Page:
"Everyone who I know who has been interviewed has been asked solely about Ailes," the longtime executive said, "which I find odd because I haven't heard anyone address Doocy's status and he was part of the original complaint."

Doocy continues to co-host "Fox & Friends." The attorney responsible for Doocy's employment contracts declined to comment.

Recent news reports have also raised broader questions about Fox's workplace, most recently on Wednesday, when Forbes described a "sexually charged culture fostered by Ailes."

Multiple stories have alleged harassing and intimidating behavior by other supervisors.

The New York Times said over the weekend that it had spoken with "about a dozen women who said they had experienced some form of sexual harassment or intimidation at Fox News or the Fox Business Network," and only two cited Ailes as the instigator. The others cited other managers, some of whom have since left the company.

Some readers of the story inside Fox said they thought it was overwrought, dredging up cases from many years ago, but others generally agreed with the portrayal of a toxic workplace culture for women.

"If the allegations of a culture in which women who complained of harassment were effectively silenced and feared reprisals are true, that goes beyond a workplace culture to something even more disturbing and serious," said former Fox News contributor Jane Hall, a journalism professor at American University.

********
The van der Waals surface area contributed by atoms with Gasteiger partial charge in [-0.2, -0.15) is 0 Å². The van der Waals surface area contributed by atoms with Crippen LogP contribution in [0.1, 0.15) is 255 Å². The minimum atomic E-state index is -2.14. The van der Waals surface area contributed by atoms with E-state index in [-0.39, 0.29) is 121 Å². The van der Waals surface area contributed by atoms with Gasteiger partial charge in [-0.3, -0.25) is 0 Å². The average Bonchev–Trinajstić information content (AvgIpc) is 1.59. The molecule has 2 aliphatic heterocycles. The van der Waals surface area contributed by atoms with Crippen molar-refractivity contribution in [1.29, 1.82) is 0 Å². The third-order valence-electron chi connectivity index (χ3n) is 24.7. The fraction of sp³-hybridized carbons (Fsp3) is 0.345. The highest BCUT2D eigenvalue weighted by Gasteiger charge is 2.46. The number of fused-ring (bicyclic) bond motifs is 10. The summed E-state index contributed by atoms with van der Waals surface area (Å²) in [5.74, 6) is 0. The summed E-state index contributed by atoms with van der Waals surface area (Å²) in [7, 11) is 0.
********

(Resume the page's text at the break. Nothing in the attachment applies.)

Eric Boehlert of Media Matters, a liberal and generally anti-Fox media monitoring organization, wrote Tuesday that he gives the Murdochs credit for hiring Paul, Weiss in the first place.

"The looming question now is, how do the Murdochs deal with the alleged pattern of abuse?" he wrote. "Do they hope the story fades away with Ailes' departure, or do they actually try to make Fox News a place where women feel comfortable working?"

21st Century Fox told the Times that "there's absolutely no room anywhere at our company for behavior that disrespects women or contributes to an uncomfortable work environment," and noted that staffers can report harassment anonymously.

As for Ailes, the law firm representing him said the stories about him have been full of inaccuracies.

Related: Roger Ailes is writing a book

"Roger is proud of his long record of supporting and promoting women in lead roles while he was at Fox News," his attorney Susan Estrich said in a statement. "Roger is committed to defending himself against the campaign that is being waged to destroy his reputation including the vigorous refutation of demonstrably false and incredible charges."

Estrich added, "It is virtually impossible to respond to anonymous allegations, much less ones that are fourteen or even thirty years old, especially charges never made at the time of the alleged occurrence. In the law, this impossibility is why we have statutes of limitation, that are at most three years."